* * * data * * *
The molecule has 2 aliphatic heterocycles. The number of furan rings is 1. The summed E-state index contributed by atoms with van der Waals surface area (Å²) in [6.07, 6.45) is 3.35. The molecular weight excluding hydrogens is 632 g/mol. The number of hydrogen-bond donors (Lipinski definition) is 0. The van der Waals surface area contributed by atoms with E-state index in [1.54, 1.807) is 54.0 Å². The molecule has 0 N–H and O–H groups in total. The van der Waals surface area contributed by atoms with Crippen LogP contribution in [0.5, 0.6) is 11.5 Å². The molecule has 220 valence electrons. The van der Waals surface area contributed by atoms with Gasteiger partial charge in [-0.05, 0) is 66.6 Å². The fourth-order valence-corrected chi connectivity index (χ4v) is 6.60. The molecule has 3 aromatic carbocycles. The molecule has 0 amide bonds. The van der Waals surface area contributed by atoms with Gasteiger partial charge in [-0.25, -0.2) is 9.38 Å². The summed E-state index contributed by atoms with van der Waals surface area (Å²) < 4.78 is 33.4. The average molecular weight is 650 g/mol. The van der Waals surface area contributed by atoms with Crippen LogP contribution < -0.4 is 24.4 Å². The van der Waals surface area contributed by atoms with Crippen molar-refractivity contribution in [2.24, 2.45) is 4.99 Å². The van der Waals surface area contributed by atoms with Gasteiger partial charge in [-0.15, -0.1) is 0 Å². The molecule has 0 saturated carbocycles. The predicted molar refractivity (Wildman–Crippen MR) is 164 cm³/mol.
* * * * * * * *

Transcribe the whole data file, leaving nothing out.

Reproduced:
The molecule has 2 aliphatic heterocycles. The number of furan rings is 1. The summed E-state index contributed by atoms with van der Waals surface area (Å²) in [6.07, 6.45) is 3.35. The molecular weight excluding hydrogens is 632 g/mol. The number of hydrogen-bond donors (Lipinski definition) is 0. The van der Waals surface area contributed by atoms with E-state index in [1.54, 1.807) is 54.0 Å². The molecule has 0 N–H and O–H groups in total. The van der Waals surface area contributed by atoms with Crippen LogP contribution in [0.5, 0.6) is 11.5 Å². The molecule has 220 valence electrons. The van der Waals surface area contributed by atoms with Gasteiger partial charge in [-0.05, 0) is 66.6 Å². The fourth-order valence-corrected chi connectivity index (χ4v) is 6.60. The molecule has 3 aromatic carbocycles. The molecule has 0 amide bonds. The van der Waals surface area contributed by atoms with Gasteiger partial charge in [-0.25, -0.2) is 9.38 Å². The summed E-state index contributed by atoms with van der Waals surface area (Å²) < 4.78 is 33.4. The average molecular weight is 650 g/mol. The van der Waals surface area contributed by atoms with Crippen LogP contribution < -0.4 is 24.4 Å². The van der Waals surface area contributed by atoms with Crippen molar-refractivity contribution in [2.24, 2.45) is 4.99 Å². The van der Waals surface area contributed by atoms with Gasteiger partial charge in [-0.15, -0.1) is 0 Å². The molecule has 0 saturated carbocycles. The predicted molar refractivity (Wildman–Crippen MR) is 164 cm³/mol.